Fresh mangoes are now available all-year round. This significant crop development is credited to the research of National Scientist Dr. Ramon C. Barba, who passed away on October 10 at the age of 82.
Barba was known for his distinguished achievements in the field of plant physiology, focusing on induction of flowering of mango and on micropropagation of important crop species that have earned him national and international accolades.
President Benigno S. Aquino III, through Proclamation 783, conferred on Barba the Order of National Scientist on June 6, 2014. It is the highest recognition given by the president of the Philippines to a Filipino man or woman of science in the country who has made significant contributions in one of the fields of science and technology. This award was created under Presidential Decree 1003-A on December 16, 1976.
Barba’s pioneering work on the induction of flowering and fruiting of mango resulted in the change from seasonal supply of fresh fruits to its year-round availability.
The regularity of mango production became the key ingredient in the development of mango exports, which gave rise to an entirely new industry of processed mango products.
He developed the plant growth enhancer, FLUSH, which accelerates the growth cycle of the trees and advance their flowering and fruiting stages to assure continuous fruit bearing of mango trees.
The discovery guaranteed the regular or controlled flowering of mango trees and in many dry areas like Cebu and Guimaras, hence, the flowering period for the whole country was not just confined to March and April but has extended to several months, promising a supply of mangoes throughout the year.
This technology was patented not only in the Philippines but also in other countries, such as USA, England, Australia, and New Zealand. However, Barba did not collect royalty from the patent, making the ordinary farmers to freely use the technology.
Nowadays, many mango producing countries in Latin America, Africa, Asia and Australia have adopted the technology for their mango production. Furthermore, the technology has been successfully applied on other fruit trees, including cashew.
His outstanding works on plant micropropagation led major changes in the production schemes of several important crops.
Barba and his team at the Institute of Plant Breeding (IPB) at the University of the Philippines (UP) Los Baños developed the tissue culture protocol for banana in order to produce large quantities of planting materials that are robust and disease-free.
This allowed the annual replanting, which brought a major shift in banana production system, now a standard practice in large farms not only in the Philippines but also in other countries in Asia, Africa, and Latin America.
He also established the tissue culture protocol for sugar cane that made possible the rapid production of large quantities of disease-free planting materials.
The technology became the standard practice in disease cleaning of sugar cane varieties that has become an integral part of sugar cane agriculture worldwide.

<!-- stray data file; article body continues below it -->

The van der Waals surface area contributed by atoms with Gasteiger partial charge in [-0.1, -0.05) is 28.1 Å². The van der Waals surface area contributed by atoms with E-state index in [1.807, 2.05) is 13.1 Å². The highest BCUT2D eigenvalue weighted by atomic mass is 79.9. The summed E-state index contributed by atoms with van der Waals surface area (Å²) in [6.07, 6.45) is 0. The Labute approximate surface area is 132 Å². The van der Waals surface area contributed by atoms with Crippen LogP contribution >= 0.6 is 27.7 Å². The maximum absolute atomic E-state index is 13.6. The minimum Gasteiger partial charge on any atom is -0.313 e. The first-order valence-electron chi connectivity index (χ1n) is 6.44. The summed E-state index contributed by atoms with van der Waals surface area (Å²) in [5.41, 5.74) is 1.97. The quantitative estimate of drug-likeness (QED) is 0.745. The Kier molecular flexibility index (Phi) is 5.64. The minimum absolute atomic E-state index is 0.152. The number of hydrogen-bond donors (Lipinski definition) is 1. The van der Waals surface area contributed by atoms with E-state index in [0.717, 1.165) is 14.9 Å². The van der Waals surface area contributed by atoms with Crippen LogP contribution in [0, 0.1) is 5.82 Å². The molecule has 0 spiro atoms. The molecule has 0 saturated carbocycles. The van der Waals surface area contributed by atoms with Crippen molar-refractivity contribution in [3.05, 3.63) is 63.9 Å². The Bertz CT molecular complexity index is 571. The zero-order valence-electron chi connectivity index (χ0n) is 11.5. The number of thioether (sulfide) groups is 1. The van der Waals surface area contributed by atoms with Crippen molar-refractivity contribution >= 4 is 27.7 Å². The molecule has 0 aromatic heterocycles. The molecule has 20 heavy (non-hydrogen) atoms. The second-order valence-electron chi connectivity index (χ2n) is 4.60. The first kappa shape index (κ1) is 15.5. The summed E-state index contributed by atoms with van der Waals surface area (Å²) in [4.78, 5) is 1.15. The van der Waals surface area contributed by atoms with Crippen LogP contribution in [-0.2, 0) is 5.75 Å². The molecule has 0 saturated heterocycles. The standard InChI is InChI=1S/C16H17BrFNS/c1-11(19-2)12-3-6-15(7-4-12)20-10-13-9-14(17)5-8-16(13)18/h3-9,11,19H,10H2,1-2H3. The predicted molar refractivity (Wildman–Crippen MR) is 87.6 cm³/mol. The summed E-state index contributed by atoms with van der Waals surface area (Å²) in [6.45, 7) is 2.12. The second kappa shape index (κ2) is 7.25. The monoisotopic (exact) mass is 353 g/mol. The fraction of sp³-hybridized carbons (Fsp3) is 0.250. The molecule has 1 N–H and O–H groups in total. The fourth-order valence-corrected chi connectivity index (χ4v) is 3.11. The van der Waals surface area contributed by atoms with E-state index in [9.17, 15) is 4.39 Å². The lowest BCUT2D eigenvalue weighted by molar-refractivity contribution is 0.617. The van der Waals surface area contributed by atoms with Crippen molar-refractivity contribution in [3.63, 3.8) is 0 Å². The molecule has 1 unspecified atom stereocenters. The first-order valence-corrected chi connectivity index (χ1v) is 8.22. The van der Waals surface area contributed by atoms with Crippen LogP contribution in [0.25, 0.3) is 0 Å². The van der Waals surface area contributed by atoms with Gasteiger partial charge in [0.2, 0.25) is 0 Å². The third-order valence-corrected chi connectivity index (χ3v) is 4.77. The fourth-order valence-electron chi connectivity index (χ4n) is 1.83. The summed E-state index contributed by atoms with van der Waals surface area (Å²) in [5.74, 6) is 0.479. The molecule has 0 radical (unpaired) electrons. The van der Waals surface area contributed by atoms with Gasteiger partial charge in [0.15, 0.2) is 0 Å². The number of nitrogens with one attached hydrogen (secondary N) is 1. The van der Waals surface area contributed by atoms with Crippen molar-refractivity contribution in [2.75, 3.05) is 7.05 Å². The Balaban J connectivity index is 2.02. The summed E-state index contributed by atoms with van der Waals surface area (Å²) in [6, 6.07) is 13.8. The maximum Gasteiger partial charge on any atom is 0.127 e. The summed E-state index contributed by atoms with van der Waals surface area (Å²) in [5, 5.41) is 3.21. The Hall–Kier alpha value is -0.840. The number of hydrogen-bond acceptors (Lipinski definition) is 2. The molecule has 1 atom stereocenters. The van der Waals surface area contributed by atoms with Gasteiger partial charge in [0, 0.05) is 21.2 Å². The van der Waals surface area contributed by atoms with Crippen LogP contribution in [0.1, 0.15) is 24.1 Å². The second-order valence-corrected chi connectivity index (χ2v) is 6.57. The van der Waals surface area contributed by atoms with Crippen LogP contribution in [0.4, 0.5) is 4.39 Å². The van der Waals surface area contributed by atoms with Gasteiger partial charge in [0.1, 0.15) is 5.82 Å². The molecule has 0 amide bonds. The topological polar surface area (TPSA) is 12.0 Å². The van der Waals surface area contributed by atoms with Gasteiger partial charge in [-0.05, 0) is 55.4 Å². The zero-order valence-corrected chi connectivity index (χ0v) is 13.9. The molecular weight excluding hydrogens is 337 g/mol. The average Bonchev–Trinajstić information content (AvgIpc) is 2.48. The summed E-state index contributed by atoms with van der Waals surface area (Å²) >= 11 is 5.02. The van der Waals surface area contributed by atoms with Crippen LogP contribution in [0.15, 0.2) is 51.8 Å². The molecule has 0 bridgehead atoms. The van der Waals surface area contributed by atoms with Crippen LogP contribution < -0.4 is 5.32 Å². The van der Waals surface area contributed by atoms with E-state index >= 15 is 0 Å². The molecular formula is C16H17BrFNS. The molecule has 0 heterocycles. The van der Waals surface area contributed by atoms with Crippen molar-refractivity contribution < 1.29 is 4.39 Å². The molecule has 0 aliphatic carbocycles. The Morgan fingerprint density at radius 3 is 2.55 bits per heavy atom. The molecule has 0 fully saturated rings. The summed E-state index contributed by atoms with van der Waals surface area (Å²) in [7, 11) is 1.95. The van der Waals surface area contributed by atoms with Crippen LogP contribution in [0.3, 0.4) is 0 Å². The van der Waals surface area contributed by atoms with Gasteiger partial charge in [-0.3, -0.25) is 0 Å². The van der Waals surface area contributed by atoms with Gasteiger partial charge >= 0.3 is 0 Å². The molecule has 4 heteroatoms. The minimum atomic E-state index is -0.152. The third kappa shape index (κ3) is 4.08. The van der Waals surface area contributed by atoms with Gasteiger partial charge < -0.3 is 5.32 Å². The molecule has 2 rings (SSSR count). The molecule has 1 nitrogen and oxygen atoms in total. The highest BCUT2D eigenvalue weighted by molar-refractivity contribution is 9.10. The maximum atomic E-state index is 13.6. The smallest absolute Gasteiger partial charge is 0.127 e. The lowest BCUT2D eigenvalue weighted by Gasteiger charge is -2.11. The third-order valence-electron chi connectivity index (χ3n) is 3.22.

Together with his research team, they also developed micropropagation protocols for more than 40 important species of ornamental, fruit and plantation crops, aquarium plants, and forest trees including cassava, white potato, rattan, bamboo, ramie, derris, garlic, and shallot, in addition to banana and sugar cane.
National Scientist Barba completed his BS in Agriculture at the University of the Philippines College of Agriculture (UPCA) in 1958. He served as Assistant Instructor from 1958 to 1960 at the Department of Agronomy, Fruit Crops Section, UP Collage of Agriculture.
He pursued his graduate studies in the US from 1960 to 1962 at the University of Georgia for his Master in Science degree in Horticulture, and from 1962 to 1964 at the University of Hawaii with an East-West Center grant. He finished his Ph.D. in Horticulture in 1967.
Dr. Barba returned to the Philippines in 1968 and was appointed Assistant Professor in 1969, later resigned in 1975, and re-appointed as Professor I in 1981.
The founding director of IPB, National Scientist Emil Q. Javier, invited Barba to initiate and develop the Tissue Culture Laboratory, now Plant Cell and Tissue Culture Laboratory and its Tissue Culture Program.
Barba became its first program leader from 1975 to the late 1980s (without compensation) and has continued to serve as senior consultant on plant tissue culture and plant physiology to researchers and students.
He, likewise, held significant positions in different private institutions such as consultant at Quimara Farms on Mango Production (1969-1985) and project director of CORE Foundation (1984-1988).
He was also part-time director of research at Plantek, a biotechnology company in Singapore partly owned by Tata of India and Sumitomo of Japan from 1985 to 1988.
He received numerous awards, such as The Outstanding Young Men of the Philippines for Agriculture by the Philippine Jaycees (1974), Rizal Pro Patria Presidential Award for Tissue Culture (1980), the Most Distinguished Alumni Award, University of the Philippines (2004), and the Searca-Dioscoro L. Umali Achievement Award in Agricultural Development (2011), among others.
In 2004, Barba was elected member by the general membership at the National Academy of Science and Technology, Philippines, the country’s highest recognition and advisory body to the government and science community on matters related to science and technology.
Image courtesy of DOST photo